Cloning designed as therapy for a disease. In therapeutic cloning, the nucleus of a cell, typically a skin cell, is inserted into a fertilized egg whose nucleus has been removed. The nucleated egg begins to divide repeatedly to form a blastocyst. Scientists then extract stem cells from the blastocyst and use them to grow cells that are a perfect genetic match for the patient. The cells created via therapeutic cloning can then be transplanted into the patient to treat a disease from which the patient suffers. In contrast to the goal of therapeutic cloning, the goal of reproductive cloning is to create a new individual, an idea that has stirred great controversy and met with almost uniform disapproval.
- Therapeutic touch
A practice derived from an ancient technique called laying on of hands. It is based on the premise that it is the healing force of the therapist that affects the patient’s recovery; healing is promoted when the body’s energies are in balance; and, by passing their hands over the patient, healers can identify energy imbalances.
In medicine, the branch that deals specifically with the treatment of disease and the art and science of healing. In pharmacology, therapeutics accordingly refers to the use of drugs and the method of their administration in the treatment of disease. The word comes from the Greek “therapeia” meaning “a service, an attendance” the related verb […]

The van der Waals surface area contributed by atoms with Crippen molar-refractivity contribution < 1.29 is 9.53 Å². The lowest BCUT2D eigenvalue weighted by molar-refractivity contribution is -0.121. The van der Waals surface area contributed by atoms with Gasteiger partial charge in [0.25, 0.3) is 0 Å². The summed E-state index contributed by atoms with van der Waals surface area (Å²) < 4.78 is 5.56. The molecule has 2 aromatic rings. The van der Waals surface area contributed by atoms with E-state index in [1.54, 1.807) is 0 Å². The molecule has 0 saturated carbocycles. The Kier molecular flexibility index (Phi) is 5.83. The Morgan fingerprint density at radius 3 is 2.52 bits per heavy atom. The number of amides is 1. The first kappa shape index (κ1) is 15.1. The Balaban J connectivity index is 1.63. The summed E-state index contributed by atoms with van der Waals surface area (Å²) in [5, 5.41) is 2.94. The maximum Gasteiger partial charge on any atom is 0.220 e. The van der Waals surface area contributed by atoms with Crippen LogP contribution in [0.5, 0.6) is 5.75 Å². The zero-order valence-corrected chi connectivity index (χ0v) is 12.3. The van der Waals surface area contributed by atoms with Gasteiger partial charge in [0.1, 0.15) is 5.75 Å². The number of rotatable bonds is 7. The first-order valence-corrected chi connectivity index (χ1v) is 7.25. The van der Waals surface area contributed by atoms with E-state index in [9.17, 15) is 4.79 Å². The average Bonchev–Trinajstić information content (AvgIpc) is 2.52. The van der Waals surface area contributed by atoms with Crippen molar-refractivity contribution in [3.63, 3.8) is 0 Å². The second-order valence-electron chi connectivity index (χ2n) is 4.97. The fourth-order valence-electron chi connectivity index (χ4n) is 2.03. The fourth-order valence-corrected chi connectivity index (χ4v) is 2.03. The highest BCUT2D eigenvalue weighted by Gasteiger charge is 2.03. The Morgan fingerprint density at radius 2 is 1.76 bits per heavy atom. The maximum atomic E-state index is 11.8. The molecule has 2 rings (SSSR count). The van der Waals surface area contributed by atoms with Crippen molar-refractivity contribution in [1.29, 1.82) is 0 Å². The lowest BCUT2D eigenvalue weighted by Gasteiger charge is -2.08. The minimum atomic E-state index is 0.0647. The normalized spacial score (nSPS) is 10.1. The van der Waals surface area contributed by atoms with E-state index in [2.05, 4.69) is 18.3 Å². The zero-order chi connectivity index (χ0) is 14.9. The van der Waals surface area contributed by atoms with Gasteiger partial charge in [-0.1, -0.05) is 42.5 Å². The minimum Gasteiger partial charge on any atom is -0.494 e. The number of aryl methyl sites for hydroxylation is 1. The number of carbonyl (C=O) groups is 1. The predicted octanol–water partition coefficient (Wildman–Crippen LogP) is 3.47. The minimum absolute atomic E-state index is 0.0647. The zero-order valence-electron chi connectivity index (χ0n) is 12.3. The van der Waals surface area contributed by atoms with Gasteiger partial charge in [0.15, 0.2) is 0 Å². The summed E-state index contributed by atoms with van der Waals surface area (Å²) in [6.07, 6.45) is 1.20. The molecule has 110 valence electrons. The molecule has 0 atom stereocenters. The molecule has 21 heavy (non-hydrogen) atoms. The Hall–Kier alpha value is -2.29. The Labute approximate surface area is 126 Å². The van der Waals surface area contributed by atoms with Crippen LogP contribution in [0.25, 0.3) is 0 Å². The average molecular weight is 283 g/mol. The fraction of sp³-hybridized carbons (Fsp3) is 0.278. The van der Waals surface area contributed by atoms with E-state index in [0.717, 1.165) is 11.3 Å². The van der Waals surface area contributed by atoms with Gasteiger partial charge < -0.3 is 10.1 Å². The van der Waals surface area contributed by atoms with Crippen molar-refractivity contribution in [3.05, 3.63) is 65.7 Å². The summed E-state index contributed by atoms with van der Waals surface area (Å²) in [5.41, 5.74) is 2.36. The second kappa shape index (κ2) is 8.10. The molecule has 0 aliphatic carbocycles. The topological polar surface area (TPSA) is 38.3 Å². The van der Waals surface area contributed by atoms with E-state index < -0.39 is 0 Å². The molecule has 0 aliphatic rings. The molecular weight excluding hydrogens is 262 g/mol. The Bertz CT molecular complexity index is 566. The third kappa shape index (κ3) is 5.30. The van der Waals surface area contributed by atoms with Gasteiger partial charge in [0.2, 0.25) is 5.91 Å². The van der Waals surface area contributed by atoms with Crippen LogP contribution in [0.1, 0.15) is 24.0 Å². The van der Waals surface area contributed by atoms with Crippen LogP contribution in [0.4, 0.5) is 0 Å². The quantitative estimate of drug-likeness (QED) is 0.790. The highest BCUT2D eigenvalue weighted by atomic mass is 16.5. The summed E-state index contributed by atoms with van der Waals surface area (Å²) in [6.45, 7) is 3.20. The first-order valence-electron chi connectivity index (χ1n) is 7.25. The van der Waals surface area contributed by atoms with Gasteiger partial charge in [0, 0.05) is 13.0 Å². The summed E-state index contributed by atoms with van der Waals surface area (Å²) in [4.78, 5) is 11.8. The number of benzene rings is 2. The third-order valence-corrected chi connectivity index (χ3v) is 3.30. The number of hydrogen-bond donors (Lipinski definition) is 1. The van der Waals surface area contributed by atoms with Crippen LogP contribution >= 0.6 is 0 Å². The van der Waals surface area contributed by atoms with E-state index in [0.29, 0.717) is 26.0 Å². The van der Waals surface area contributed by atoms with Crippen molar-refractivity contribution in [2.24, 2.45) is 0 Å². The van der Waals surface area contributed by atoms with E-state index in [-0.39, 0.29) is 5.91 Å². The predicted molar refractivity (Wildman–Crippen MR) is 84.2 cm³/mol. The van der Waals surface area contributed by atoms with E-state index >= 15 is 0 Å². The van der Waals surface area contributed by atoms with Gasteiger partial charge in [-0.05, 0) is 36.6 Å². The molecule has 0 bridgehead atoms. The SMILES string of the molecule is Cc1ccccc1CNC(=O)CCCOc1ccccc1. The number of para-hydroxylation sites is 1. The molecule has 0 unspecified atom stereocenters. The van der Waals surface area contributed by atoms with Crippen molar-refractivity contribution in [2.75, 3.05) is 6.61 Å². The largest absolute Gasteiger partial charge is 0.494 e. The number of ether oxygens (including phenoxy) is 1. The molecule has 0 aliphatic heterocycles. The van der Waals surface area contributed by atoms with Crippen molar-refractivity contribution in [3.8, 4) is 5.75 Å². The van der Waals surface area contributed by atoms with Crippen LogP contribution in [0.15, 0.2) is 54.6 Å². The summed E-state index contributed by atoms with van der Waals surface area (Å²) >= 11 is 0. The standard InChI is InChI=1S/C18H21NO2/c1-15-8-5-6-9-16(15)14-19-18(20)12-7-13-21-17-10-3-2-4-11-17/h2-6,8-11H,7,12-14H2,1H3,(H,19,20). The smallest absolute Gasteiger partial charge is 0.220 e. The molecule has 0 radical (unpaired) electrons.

The treatment of disease. Therapy is synonymous with treatment.
- Therapy, adjuvant
Treatment that is given in addition to the primary (initial) treatment. Adjuvant treatment is an addition to the primary treatment and is designed to help reach the ultimate goal. Adjuvant therapy for cancer usually refers to surgery followed by chemo- or radiotherapy to help decrease the risk of the cancer recurring (coming back). In Latin […]
- Therapy, antiretroviral (ART)
Treatment that suppresses or stops a retrovirus. One of the retrovirus is the human immunodeficiency virus (HIV) that causes AIDS. Retroviruses are so named because they carry their genetic information in the form of RNA rather than DNA so that the information must be transcribed in “reverse” direction — from RNA into DNA.